Google Analytics Key Metrics – Bounce Rate

Check your website bounce rate regularly – here’s why….

Google Analytics has a huge amount of information but perhaps one of the most important elements for understanding how your dental practice website is performing is called ‘Bounce Rate’. In today’s blog we’ll take a quick look at bounce rate, why it’s helpful and what to do if the data you’re seeing is adverse.

What is Bounce Rate?

A web pages bounce is recorded in Analytics when a user lands on a page but then ‘bounces’ elsewhere immediately with out viewing any further pages on your site. This is typically found when a user uses Google to search for a product or service, clicks on a link but then quickly navigates elsewhere – often back to Google to try again.

Immediately we can see that the bounce rate is great indicator of how engaging/useful a page is for a user – pages which are interesting will typically create long dwell times and encourage users to view other pages within the same site. Pages which hold no interest for the user will typically exhibit much higher bounce rates.

The bounce rate of a website is aggregated in the headline performance figures within Google Analytics, but importantly you can also drill down to bounce rate at the page level. So it makes sense to look closely at these figures, particularly for those pages on your website which you deem to be most important.

Bounce rate and Google ranking

An engaging web page is not just important to help grab the attention of your site visitors; it’s also extremely important for Google search positions too. Although Google hasn’t confirmed directly, there are plenty of studies which indicate that Google likely uses bounce rate to indicate the quality and usefulness of a web pages for uses, and then promotes those pages in the search results which perform well. Conversely, pages with high bounce rates are pushed back. So here we are not just considering user experience, but Google ranking too – and it makes sense that both of these should work hand-in-hand.

What figures should I be aiming for?

Here are some rules of thumb to be kept in mind when assessing your web page bounce rate:

  • bounce rate < 40% – generally good performance
  • bounce rate 40% – 50% – acceptable performance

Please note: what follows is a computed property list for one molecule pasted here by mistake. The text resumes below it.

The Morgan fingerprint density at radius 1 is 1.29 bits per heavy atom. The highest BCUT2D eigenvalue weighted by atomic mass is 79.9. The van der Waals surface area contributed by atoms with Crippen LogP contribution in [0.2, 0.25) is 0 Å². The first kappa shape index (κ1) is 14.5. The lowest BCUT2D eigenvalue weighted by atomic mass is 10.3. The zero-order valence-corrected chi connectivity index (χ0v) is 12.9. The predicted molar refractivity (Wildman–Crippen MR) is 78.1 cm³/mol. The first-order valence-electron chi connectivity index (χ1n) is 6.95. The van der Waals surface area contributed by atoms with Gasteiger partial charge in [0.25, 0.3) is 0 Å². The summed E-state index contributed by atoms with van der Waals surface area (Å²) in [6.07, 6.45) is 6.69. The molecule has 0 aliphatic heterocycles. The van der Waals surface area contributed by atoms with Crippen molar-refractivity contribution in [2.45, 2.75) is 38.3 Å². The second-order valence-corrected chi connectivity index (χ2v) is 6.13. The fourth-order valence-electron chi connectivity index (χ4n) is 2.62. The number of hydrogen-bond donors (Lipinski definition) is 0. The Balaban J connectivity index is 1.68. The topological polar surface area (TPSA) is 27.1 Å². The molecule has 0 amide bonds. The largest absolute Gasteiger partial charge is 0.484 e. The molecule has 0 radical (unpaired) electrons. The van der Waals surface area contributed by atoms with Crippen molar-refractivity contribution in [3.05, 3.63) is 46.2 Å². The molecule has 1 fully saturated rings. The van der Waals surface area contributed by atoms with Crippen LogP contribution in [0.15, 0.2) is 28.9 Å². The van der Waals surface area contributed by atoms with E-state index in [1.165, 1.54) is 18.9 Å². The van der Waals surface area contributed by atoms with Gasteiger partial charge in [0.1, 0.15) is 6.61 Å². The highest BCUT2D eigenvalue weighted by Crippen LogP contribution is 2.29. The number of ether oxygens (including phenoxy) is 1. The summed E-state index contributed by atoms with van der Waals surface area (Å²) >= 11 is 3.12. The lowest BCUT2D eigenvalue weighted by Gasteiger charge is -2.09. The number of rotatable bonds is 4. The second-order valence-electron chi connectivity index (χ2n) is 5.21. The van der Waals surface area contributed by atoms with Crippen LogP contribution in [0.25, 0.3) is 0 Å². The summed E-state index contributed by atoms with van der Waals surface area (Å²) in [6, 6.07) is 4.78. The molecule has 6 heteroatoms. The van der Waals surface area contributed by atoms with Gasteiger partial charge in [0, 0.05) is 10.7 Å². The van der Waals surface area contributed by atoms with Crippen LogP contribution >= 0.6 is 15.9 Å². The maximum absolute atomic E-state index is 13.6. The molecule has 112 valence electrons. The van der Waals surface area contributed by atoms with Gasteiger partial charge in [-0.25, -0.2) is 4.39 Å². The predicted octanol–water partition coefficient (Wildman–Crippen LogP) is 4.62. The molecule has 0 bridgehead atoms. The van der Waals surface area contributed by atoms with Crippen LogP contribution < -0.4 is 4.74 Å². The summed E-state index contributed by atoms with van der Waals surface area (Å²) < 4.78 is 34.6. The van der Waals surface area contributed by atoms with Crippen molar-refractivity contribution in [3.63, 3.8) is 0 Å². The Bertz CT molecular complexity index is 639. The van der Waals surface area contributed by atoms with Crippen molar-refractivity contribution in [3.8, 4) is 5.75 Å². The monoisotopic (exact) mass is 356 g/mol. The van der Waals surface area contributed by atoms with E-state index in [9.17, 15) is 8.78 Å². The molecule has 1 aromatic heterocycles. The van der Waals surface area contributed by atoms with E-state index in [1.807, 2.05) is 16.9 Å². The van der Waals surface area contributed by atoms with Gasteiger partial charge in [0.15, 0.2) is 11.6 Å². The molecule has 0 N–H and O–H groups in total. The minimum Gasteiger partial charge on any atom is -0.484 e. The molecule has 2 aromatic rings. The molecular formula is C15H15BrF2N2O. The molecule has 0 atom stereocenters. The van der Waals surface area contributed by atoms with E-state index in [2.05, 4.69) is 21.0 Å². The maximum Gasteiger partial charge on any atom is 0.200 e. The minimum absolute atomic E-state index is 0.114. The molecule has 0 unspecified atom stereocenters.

• bounce rate > 50% – consider optimising the page to improve performance

There are exceptions to this – for example pay-per-click landing pages are typically configured so that they don’t link elsewhere on a website. This is to try encourage immediate contact directly from the landing page itself. Here of course, you can see extremely high bounce rates. The other notable exception is with traffic from social media. Even where that traffic is directed to a discrete landing pages, very high bounce rates are typical, often well in excess of 90%. This is because a large majority of social media visitors are just curious, rather than specifically seeking a service – and hence their interest tends to be lower.

What causes high bounce and what actions can I take?

There are several main reasons why a web page may exhibit high bounce rate as follows:

  • dull, uninteresting content which does not answer the users questions quickly
  • slow page load speed
  • annoying pop-ups, auto-play videos and background music
  • confusing navigation
  • old-fashioned and uninspiring
  • lack of “social proof”, no patient testimonials etc

Unfortunately these are characteristics you will find in many websites, even new ones. However, there are things you can do to improve:

  • critically review your page content – if you were the user, what would you want to see?
  • incorporate attention grabbing features, for example a patient testimonial, video, clear benefits of treatments etc
  • check the page load speed and improve it – ask your web designer to help
  • is your page truly mobile-friendly – check and improve it
  • incorporate an offer where it’s valid to do so
  • review your page navigation structure – is it intuitive and easy to use? Confused users go away quickly!


Web pages with high bounce rates do not serve users well and are increasingly believed to fare less well in Google. Using the free Google Analytics program, you can easily see the bounce rates for all of your website pages and determine where to take action for those which are not performing well. It is quite usual to see the bounce rates for web pages progressively degrade over time as information becomes stale – stepping in at that stage makes sense to keep your site fresh and engaging for your users and for Google’s search engine too.

Take time to check in to Google Analytics periodically or make sure your SEO team reports bounce rate in their monthly reports.

If you need help with this or any aspect of the performance of your practice website, please call the web optimisation team at Dental Media for no-obligation assistance on 01332 672548.